But, honestly, I think some of the other vampire stories out there have made this novel better. Because I found myself disappointed in the way this story is told. At first I loved that it was mostly told through letters and diary entries that it managed to keep a sense of mystery because it was all second-hand encounters with the vampire. But then it was like this story started to get repetitive. It was slow and felt like it was dragging on for far too long.
And then I decided that the one thing this novel truly lacked (that every single movie version I have ever seen more than makes up for) is the Count as an actual character. Because aside from the beginning (which is told entirely through Jonathan's viewpoint) we never really see the Count as a character. We never get to know him. We never see his power first hand. We only get watered down accounts, after the fact. And we never, ever see him with Mina (not from her point of view anyway and not doing more than scaring her/turning her).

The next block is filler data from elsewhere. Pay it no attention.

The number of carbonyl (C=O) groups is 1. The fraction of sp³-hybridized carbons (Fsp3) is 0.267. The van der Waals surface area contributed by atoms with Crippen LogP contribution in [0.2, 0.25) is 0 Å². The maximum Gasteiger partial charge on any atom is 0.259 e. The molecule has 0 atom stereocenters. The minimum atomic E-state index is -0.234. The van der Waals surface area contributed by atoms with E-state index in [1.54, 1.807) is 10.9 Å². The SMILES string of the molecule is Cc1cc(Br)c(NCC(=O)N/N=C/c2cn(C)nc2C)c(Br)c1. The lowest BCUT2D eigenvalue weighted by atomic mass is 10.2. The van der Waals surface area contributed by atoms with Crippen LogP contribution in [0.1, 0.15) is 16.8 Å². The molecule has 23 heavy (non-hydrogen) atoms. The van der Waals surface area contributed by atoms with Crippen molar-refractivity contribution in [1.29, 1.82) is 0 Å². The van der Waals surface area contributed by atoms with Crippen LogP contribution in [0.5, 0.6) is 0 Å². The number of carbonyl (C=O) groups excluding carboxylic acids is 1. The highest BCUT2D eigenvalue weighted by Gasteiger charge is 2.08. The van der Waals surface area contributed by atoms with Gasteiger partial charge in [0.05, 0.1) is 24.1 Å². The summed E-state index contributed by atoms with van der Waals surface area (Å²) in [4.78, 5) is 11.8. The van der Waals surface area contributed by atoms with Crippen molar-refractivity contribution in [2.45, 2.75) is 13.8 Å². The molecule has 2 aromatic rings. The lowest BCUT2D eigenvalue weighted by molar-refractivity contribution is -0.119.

And honestly I think that's the thing that really bugged me about this book. And why I love the adaptations better. Because they did something that this novel didn't: they made the Count the main character. They made it his story. And they showed us his point of view. The reason that I love (most) of today's vampire stories is because they give us a sense of what it means to be a vampire. They give us a look at immortality from their eyes. Of living long enough to see the world change and to experience that change. And then to, eventually, realize it's been too long.
This story never gives us a chance to see that side of the Count. We never find out how long he's lived or what he's seen or if he's loved and lost. We never see him as more than a monster-- because that's how our characters see him. We are never given a chance to really get to know him as the person underneath. And now knowing that this book doesn't give you that actually saddens me greatly.